It was returned to its pedestal at Bank Top Station until it was moved to its current home at Darlington Railway Centre and Museum in the 1970's.


Many recollections of the opening day have been reported and preserved for posterity, and to reproduce some of these highlights the comparative ignorance and simplistic attitude to life of most of the people of that generation, something which, perhaps, today we may find difficult to comprehend.

Almost the whole of the inhabitants of the area turned out to witness the occasion and the debut of the "iron horse", except two old ladies, whose infirmities or prejudices, or both prevented them from paying homage to the dawn of a new era. There was great excitement as the engine came into sight, but that excitement turned to dissapointment, when it was discovered that the locomotive was not built like a four footed animal.

At Darlington, when taking on water, a large crowd gathered around "Locomotion". At this point in time, the engine driver turned the gauge cock to test the steam, the crowd expecting an explosion or other disaster dispersed in a stampede and distanced themselves from the locomotive.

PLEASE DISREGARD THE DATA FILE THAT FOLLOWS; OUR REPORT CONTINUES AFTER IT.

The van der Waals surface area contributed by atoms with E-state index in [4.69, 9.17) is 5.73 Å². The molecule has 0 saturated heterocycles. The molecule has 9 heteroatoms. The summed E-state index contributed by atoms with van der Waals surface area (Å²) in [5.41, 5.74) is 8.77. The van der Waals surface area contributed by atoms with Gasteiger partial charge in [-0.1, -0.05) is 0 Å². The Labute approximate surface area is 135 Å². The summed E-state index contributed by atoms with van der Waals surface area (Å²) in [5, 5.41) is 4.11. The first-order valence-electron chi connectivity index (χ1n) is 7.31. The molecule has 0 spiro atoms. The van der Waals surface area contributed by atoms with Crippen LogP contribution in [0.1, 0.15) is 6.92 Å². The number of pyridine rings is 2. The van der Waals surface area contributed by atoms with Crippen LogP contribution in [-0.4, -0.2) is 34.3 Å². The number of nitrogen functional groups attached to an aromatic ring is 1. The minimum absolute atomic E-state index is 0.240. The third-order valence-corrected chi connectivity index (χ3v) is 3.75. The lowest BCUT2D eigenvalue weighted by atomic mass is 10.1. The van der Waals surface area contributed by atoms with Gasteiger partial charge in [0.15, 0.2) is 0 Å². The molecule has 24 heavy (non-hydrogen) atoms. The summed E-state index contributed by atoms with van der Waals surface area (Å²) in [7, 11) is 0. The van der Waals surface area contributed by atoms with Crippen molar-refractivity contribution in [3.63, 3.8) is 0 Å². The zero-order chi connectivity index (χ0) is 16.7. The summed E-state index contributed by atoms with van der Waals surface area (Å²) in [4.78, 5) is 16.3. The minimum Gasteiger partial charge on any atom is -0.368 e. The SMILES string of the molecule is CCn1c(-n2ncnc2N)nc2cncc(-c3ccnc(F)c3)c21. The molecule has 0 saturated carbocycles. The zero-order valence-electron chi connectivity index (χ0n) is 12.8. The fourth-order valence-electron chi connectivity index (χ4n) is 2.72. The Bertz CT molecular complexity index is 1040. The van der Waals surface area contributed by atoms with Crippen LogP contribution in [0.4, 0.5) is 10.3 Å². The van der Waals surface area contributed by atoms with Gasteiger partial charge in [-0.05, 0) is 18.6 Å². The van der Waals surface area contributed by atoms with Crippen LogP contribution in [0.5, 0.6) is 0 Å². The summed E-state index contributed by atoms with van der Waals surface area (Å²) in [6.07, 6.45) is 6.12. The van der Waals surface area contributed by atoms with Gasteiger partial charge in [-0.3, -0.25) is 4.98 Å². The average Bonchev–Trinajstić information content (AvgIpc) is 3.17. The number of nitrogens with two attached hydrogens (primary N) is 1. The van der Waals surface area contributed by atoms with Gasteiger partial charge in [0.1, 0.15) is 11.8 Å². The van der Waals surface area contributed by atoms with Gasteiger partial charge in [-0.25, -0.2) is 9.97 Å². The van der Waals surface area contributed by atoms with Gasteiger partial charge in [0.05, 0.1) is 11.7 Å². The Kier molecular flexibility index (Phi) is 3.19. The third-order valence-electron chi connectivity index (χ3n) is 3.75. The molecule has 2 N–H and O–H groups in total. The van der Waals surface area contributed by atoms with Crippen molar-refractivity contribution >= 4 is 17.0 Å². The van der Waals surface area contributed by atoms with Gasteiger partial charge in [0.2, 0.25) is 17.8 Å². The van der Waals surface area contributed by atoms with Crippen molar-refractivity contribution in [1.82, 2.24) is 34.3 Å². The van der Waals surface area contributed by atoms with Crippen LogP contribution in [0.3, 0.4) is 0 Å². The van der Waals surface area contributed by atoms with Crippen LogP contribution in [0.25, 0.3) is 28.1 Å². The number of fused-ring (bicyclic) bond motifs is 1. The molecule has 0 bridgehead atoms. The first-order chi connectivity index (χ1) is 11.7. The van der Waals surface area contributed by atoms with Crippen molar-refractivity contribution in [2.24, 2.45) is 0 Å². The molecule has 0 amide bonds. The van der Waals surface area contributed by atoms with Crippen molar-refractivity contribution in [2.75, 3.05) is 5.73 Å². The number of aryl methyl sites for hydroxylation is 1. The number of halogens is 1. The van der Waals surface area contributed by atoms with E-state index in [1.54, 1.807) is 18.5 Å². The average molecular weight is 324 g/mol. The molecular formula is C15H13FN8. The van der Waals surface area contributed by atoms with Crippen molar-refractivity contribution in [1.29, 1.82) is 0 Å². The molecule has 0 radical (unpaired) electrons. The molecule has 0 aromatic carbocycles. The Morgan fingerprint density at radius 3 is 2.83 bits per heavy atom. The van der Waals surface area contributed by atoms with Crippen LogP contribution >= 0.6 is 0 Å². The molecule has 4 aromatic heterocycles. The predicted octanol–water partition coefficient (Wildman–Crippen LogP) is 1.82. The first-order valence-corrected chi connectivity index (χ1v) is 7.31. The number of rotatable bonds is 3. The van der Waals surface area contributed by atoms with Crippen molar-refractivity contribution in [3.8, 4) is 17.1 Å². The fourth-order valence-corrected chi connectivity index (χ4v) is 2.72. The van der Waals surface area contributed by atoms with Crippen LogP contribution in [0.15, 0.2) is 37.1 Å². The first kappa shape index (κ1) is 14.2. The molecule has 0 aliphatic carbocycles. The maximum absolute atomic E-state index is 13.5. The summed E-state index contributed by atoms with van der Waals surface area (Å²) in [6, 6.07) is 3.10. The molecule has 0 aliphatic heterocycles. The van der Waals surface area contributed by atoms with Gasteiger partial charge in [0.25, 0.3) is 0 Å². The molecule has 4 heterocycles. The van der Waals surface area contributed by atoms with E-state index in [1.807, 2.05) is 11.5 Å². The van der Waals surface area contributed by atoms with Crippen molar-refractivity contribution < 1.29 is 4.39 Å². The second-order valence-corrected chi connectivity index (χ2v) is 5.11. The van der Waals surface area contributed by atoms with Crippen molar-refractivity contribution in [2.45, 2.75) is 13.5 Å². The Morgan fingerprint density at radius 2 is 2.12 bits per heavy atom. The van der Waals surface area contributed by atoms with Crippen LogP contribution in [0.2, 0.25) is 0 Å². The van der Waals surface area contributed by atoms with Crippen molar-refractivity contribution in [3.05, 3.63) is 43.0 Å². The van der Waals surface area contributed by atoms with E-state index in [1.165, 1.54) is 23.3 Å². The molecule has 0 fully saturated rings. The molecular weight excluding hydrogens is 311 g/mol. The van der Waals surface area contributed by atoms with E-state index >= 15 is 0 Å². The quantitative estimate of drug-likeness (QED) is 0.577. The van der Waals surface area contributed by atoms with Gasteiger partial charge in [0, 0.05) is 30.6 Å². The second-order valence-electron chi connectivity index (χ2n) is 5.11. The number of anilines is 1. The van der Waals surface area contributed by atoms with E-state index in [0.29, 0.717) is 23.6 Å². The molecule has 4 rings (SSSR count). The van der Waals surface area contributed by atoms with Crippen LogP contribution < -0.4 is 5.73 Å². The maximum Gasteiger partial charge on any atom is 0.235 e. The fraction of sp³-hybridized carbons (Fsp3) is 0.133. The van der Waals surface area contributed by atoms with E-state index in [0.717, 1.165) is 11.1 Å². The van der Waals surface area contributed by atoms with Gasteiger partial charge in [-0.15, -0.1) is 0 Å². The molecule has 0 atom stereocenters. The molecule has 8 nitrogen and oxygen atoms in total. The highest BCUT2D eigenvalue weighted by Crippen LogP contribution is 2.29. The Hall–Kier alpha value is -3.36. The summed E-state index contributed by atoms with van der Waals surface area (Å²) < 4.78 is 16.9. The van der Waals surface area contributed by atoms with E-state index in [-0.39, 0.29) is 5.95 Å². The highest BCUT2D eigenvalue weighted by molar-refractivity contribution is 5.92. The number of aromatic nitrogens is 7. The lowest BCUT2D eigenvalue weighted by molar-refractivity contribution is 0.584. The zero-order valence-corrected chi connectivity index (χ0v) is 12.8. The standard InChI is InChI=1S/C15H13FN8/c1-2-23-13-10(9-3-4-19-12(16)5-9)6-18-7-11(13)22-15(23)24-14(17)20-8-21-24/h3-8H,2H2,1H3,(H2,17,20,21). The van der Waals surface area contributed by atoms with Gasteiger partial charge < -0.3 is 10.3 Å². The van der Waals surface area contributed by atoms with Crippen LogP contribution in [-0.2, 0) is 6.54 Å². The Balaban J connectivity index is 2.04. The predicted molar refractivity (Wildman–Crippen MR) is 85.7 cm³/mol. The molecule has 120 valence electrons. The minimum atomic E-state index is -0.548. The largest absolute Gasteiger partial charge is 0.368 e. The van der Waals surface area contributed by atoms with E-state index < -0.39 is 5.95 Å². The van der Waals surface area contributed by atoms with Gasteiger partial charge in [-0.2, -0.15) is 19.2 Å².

Amidst the congratulations, jubilations and celebrations the first journey on a public railway was completed. Uncomfortable, slow and perhaps dangerous as it was, it opened a new chapter in world history and to those who travelled that first journey, it was fast, more comfortable and less dangerous than the stage-coach.


 "There is at present a great probability that locomotive carriages will speedily be brought to run on rail-roads for public accomodation. Should this be the case, and should the advantages of such a mode of conveyance be as great as described, they must supersede common roads, and all vehicles moved by animal power. The changes this will effect in the face of the country, and in the moral relations of its inhabitants, seem likely to be very extensive. Places will be brought nearer to each other, and communication between them will be more rapid and frequent. Nobody will consent, we presume, to be jolted along a rough road, 10 or 12 miles an hour, when he can be whirled along a smooth and pleasant one with twice the velocity."